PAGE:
Sobeys announces price freeze between November, January 2024

By Sonia Aslam and Hana Mae Nassar

As the cost of living continues to add pressure to many Canadians’ household budgets, a grocery retailing giant says it’s freezing prices on thousands of products — but only until the new year.

Empire, which owns Sobeys, tells CityNews it has “historically” been a practice of the company to “freeze the vast majority of our prices on all packaged products between November and January, in partnership with our supplier partners.”

“This practice has never been an external or public commitment, nor was it a mandatory practice internally,” Empire spokesperson Andrew Walker said in an email. “Typically, we would hold prices on approximately 90 per cent of packaged products during this time, subject to exceptions in select instances.”

However, Walker says this year, Empire has “expanded this practice,” freezing prices on what he describes as “the totality of our packaged product portfolio (approximately 20,000 items) between November 2023 and January 2024.”

Walker would not say which products specifically the price freeze is applying to, though he says this move will cancel increases on about 1,700 additional products the company “initially planned” to hike during this time.

“This action will remain in place regardless of any internal or external conditions that might cause those prices to go up,” Walker explained in the email.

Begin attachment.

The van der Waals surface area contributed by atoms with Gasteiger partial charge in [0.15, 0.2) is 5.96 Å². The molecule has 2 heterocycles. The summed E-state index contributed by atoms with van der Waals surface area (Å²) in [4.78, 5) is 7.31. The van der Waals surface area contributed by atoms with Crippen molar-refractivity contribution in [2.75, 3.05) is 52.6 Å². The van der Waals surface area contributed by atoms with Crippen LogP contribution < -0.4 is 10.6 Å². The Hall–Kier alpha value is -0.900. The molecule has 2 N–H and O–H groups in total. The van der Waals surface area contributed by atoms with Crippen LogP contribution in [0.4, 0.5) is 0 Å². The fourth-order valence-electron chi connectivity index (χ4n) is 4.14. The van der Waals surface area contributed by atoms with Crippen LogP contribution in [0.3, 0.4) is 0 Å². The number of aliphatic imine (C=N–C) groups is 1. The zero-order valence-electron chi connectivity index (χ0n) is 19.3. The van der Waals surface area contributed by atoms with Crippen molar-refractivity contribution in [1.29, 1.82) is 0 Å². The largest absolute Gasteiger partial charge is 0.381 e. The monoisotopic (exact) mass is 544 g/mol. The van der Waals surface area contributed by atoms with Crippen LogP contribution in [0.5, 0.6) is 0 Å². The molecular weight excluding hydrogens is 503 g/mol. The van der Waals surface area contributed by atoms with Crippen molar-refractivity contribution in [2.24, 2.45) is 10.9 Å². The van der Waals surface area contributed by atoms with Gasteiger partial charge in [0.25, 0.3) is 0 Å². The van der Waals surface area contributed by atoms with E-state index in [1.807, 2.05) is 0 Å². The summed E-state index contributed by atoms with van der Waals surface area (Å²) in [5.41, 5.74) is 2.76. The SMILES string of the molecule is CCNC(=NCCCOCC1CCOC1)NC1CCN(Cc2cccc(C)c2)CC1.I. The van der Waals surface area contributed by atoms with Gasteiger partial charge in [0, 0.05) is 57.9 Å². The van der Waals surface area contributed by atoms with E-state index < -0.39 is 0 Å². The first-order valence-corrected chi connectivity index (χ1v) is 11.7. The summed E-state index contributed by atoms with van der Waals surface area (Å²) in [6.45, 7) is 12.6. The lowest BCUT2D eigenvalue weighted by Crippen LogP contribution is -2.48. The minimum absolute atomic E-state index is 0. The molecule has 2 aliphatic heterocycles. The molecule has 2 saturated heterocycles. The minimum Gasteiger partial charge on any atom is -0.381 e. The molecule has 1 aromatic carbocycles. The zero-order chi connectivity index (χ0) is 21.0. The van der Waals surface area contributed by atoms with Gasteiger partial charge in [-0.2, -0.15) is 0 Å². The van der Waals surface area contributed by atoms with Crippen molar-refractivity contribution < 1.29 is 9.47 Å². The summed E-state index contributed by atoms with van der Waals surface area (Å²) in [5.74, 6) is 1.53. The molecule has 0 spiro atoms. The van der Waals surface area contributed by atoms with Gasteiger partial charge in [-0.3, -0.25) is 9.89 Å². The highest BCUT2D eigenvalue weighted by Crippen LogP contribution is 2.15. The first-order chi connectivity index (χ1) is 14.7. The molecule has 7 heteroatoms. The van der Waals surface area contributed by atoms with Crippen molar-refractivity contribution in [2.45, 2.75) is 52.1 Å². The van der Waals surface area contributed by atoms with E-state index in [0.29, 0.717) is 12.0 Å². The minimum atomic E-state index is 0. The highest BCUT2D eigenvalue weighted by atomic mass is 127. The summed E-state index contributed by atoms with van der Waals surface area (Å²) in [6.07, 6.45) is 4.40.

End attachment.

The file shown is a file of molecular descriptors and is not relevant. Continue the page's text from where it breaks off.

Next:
In addition to the price freeze, Walker says Empire has “significant and meaningful plans” currently in the works to stabilize prices past February 2024. More details would be available at a later date, when Empire says it is “able to do so from a competition standpoint.”

In addition to operating stores by the same name, Sobeys also operates the likes of Safeway, IGA, Thrifty Foods, and more.

Statistics Canada: Grocery price increases continued to slow in October

News of Empire’s price freezing comes as Statistics Canada released its inflation data for October.

In its update Tuesday, the agency said the inflation rate slowed last month to 3.1 per cent on a year-over-year basis, down from 3.8 per cent in September.

On a monthly basis, the consumer price index was up 3.6 per cent in October, with mortgage interest costs, food purchased from stores, and rent some of the driving factors.

Statistics Canada said while grocery prices continued to rise faster than overall inflation, their pace of increases continued to slow. Grocery prices were up 5.4 per cent in October compared with a 5.8 per cent move higher in September.

“We are pleased to see that food inflation, as evidenced by today’s Statistics Canada report, continues to decline and this gap continues to shrink,” Walker said.

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